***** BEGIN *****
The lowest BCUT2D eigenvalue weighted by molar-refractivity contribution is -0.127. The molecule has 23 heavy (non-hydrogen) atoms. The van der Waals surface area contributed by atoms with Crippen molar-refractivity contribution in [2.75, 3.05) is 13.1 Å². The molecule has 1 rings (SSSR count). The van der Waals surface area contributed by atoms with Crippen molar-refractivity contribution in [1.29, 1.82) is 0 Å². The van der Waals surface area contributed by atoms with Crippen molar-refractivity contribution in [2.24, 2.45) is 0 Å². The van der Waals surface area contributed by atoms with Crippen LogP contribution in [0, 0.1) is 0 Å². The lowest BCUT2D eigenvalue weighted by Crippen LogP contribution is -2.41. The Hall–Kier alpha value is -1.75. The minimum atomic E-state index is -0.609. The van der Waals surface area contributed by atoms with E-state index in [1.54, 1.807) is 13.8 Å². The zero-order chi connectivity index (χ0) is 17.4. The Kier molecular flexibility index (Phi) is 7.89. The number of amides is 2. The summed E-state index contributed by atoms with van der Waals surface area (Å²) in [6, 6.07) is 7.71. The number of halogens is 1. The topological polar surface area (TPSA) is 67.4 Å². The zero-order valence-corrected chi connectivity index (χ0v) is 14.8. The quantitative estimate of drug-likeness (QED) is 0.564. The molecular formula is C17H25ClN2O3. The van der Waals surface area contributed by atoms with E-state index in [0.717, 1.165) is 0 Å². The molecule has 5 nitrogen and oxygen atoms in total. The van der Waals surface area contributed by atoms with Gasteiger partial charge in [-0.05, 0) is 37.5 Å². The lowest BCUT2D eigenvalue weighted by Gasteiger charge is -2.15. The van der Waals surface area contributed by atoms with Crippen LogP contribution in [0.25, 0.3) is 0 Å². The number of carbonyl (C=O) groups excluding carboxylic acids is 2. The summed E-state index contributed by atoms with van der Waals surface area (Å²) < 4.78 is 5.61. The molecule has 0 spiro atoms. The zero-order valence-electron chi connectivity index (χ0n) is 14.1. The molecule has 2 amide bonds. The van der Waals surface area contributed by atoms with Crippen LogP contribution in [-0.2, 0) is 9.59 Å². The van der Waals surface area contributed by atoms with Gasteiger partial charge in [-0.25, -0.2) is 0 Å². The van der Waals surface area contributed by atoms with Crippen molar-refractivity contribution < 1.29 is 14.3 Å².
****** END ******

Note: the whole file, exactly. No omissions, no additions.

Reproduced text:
The lowest BCUT2D eigenvalue weighted by molar-refractivity contribution is -0.127. The molecule has 23 heavy (non-hydrogen) atoms. The van der Waals surface area contributed by atoms with Crippen molar-refractivity contribution in [2.75, 3.05) is 13.1 Å². The molecule has 1 rings (SSSR count). The van der Waals surface area contributed by atoms with Crippen molar-refractivity contribution in [1.29, 1.82) is 0 Å². The van der Waals surface area contributed by atoms with Crippen molar-refractivity contribution in [2.24, 2.45) is 0 Å². The van der Waals surface area contributed by atoms with Crippen LogP contribution in [0, 0.1) is 0 Å². The lowest BCUT2D eigenvalue weighted by Crippen LogP contribution is -2.41. The Hall–Kier alpha value is -1.75. The minimum atomic E-state index is -0.609. The van der Waals surface area contributed by atoms with E-state index in [1.54, 1.807) is 13.8 Å². The zero-order chi connectivity index (χ0) is 17.4. The Kier molecular flexibility index (Phi) is 7.89. The number of amides is 2. The summed E-state index contributed by atoms with van der Waals surface area (Å²) in [6, 6.07) is 7.71. The number of halogens is 1. The topological polar surface area (TPSA) is 67.4 Å². The zero-order valence-corrected chi connectivity index (χ0v) is 14.8. The quantitative estimate of drug-likeness (QED) is 0.564. The molecular formula is C17H25ClN2O3. The van der Waals surface area contributed by atoms with E-state index in [0.717, 1.165) is 0 Å². The molecule has 5 nitrogen and oxygen atoms in total. The van der Waals surface area contributed by atoms with Gasteiger partial charge in [-0.05, 0) is 37.5 Å². The lowest BCUT2D eigenvalue weighted by Gasteiger charge is -2.15. The van der Waals surface area contributed by atoms with Crippen LogP contribution in [0.25, 0.3) is 0 Å². The number of carbonyl (C=O) groups excluding carboxylic acids is 2. The summed E-state index contributed by atoms with van der Waals surface area (Å²) < 4.78 is 5.61. The molecule has 0 spiro atoms. The zero-order valence-electron chi connectivity index (χ0n) is 14.1. The molecule has 2 amide bonds. The van der Waals surface area contributed by atoms with Crippen LogP contribution in [-0.2, 0) is 9.59 Å². The van der Waals surface area contributed by atoms with Gasteiger partial charge in [-0.25, -0.2) is 0 Å². The van der Waals surface area contributed by atoms with Crippen molar-refractivity contribution < 1.29 is 14.3 Å².